Lawn signs touting local and statewide candidates are in full bloom along highways, street corners and other public spaces. It's the sign of the season. And despite legal restrictions, the markers can sprout invasively.
Campaigns hope voters see them as a signal of the community's support for the candidate or issue. But repeat exposure can rub some the wrong way.
"They just mushroom," said Elizabeth Lessner, a central Ohio restaurateur. "It used to be they put one sign on the corner, and now there's 50."
Lessner is one of the Columbus Sign Ninjas, a group that sprang up in the perennial battleground state to take down campaign clutter from public spaces.
State and local sign laws can vary. Ohio, like other states, prohibits such advertising from being placed in the public right of way — which would include interstates and state routes. Officials don't want signs to obstruct drivers' views or present safety hazards.
The ninja members use social media to report signs and occasionally call out campaigns seen as big offenders. Some candidates have apologized on the group's Facebook page, which boasts nearly 300 members, for their sign placement.
Karen Thomas, a Columbus resident and ninja member, has been uprooting stray signs since 2008. Her first take came after she passed multiple markers near the interstate exit for a mall. Thomas recalled, "If I want them to go away, I'm going to have to pull over and pick them up."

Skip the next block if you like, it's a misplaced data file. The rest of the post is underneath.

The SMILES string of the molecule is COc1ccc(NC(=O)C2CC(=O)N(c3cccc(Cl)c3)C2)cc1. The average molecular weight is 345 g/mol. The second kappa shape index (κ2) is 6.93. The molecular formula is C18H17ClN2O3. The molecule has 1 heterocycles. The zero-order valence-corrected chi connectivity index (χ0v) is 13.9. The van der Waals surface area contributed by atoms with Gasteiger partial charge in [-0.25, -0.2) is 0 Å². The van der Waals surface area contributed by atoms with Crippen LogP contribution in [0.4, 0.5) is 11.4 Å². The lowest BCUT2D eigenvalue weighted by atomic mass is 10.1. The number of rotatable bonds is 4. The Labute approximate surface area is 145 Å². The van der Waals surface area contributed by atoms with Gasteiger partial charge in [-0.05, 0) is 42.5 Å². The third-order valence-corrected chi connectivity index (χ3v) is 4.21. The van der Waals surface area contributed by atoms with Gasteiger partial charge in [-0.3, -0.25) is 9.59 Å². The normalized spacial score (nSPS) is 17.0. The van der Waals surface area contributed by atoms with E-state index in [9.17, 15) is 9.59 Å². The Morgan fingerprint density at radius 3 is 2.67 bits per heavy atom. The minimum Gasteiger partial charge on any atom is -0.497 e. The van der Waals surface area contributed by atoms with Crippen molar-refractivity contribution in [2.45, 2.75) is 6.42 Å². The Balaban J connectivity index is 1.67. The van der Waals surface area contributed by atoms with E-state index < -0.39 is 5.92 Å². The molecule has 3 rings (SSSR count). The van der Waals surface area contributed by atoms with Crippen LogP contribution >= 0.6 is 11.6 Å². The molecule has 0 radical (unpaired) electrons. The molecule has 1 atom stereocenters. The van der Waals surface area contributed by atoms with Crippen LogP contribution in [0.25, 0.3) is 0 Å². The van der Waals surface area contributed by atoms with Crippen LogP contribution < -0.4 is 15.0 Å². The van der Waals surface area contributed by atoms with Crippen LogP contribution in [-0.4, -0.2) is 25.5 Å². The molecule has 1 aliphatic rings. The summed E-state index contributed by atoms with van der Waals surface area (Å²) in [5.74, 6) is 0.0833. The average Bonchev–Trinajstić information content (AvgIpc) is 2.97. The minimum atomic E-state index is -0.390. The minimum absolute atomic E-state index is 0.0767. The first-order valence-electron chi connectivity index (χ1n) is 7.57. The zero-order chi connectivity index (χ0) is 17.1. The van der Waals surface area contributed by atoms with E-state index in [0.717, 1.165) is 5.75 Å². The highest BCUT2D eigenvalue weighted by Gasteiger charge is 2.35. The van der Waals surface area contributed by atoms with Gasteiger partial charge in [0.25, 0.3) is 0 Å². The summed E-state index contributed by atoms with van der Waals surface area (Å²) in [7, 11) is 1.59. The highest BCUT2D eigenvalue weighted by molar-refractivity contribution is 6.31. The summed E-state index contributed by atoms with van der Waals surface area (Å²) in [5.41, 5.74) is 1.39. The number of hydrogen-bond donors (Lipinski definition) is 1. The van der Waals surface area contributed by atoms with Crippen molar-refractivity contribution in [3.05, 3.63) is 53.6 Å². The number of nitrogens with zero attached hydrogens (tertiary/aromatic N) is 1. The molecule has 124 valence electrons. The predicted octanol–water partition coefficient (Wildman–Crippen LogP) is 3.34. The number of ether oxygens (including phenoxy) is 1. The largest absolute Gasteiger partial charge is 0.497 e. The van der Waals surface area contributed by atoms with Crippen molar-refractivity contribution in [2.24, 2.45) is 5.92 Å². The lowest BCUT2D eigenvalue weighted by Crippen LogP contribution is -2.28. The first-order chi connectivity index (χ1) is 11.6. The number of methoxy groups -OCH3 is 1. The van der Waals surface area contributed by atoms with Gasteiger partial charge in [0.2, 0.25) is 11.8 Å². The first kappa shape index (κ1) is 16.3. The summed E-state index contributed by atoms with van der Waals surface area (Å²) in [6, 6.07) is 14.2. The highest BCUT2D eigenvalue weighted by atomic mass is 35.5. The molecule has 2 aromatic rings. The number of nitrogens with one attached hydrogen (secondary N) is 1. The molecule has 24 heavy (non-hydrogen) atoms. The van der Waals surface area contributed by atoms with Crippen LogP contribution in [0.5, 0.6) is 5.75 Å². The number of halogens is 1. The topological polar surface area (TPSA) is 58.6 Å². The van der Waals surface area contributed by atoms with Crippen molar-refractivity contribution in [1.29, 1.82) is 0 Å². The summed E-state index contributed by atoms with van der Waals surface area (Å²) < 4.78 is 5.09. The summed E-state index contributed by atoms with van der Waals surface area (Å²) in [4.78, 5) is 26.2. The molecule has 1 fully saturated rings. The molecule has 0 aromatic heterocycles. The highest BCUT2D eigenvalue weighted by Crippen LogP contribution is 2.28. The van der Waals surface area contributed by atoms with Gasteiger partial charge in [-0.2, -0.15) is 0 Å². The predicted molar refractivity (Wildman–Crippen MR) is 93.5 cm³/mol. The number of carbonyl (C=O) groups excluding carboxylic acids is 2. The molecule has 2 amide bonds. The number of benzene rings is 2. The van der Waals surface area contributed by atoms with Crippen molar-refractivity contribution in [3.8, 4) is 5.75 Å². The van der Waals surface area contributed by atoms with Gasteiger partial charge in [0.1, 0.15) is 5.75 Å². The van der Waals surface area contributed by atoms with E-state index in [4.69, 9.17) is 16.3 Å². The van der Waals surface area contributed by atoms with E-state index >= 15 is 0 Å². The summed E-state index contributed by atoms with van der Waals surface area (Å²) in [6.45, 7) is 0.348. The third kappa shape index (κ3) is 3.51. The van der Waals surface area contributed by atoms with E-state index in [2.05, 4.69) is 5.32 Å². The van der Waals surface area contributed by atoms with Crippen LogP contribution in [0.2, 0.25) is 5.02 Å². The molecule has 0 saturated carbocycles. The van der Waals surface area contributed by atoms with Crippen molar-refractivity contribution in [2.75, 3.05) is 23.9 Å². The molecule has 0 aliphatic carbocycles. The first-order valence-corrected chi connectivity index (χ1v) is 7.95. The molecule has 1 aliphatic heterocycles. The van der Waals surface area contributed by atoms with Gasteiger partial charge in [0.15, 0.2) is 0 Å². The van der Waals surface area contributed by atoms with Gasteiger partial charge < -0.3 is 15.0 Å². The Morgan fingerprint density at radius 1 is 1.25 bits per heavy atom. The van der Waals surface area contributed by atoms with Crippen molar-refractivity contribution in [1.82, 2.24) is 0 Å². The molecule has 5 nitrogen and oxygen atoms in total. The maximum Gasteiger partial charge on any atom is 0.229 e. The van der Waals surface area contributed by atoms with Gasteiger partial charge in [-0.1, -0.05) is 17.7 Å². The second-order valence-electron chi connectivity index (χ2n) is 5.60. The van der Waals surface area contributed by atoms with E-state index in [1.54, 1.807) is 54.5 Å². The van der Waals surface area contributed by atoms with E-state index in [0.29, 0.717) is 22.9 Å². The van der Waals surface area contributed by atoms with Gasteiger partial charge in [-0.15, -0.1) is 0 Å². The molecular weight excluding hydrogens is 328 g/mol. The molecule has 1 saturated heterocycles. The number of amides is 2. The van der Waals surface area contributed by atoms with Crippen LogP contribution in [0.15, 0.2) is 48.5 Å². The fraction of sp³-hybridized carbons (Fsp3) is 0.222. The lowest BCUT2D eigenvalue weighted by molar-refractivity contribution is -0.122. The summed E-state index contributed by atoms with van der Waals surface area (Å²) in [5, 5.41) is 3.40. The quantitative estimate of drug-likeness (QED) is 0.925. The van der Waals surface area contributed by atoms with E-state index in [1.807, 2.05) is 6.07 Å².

So she did. And she continues to snatch signs when she runs errands, carefully avoiding vehicles that whiz by her.
"I don't lollygag," said Thomas, a corporate financial consultant.
It's not just residents who get irked by the signage.
In Providence, Rhode Island, large signs for his opponent led to a complaint from Republican mayoral candidate Dan Harrop. Harrop told the city solicitor's office this week that signs for independent candidate Buddy Cianci far exceed the size allowed by city ordinances. The city agreed and cited at least one homeowner.
Signs are a fast, cheap and easy way to grow name recognition and increase a candidate's visibility in a neighborhood. They've been around since the infancy of the country's democracy, said Benjamin Bates, a professor of communication studies at Ohio University.
Candidates and their supporters will place signs near the roadways because they hope more voters will see them.
"It's sort of the principle that any publicity is good publicity," Bates said.
Ben Donahower, a Pennsylvania-based political consultant who sells lawn signs, said he advises campaigns to place signs on private property. That means supporters have names and faces.
"Any candidate can go out and spend a day putting out a bunch of signs along a highway," Donahower said. "It's a different scenario to talk to somebody and say, 'Do I have your vote?' They say yes. 'Can I put a yard sign out in your yard?' They say yes."
Still, even if irritatingly placed in a public space, Bates said, "you'll definitely remember the name on the sign. Or at least that's what the campaign hopes."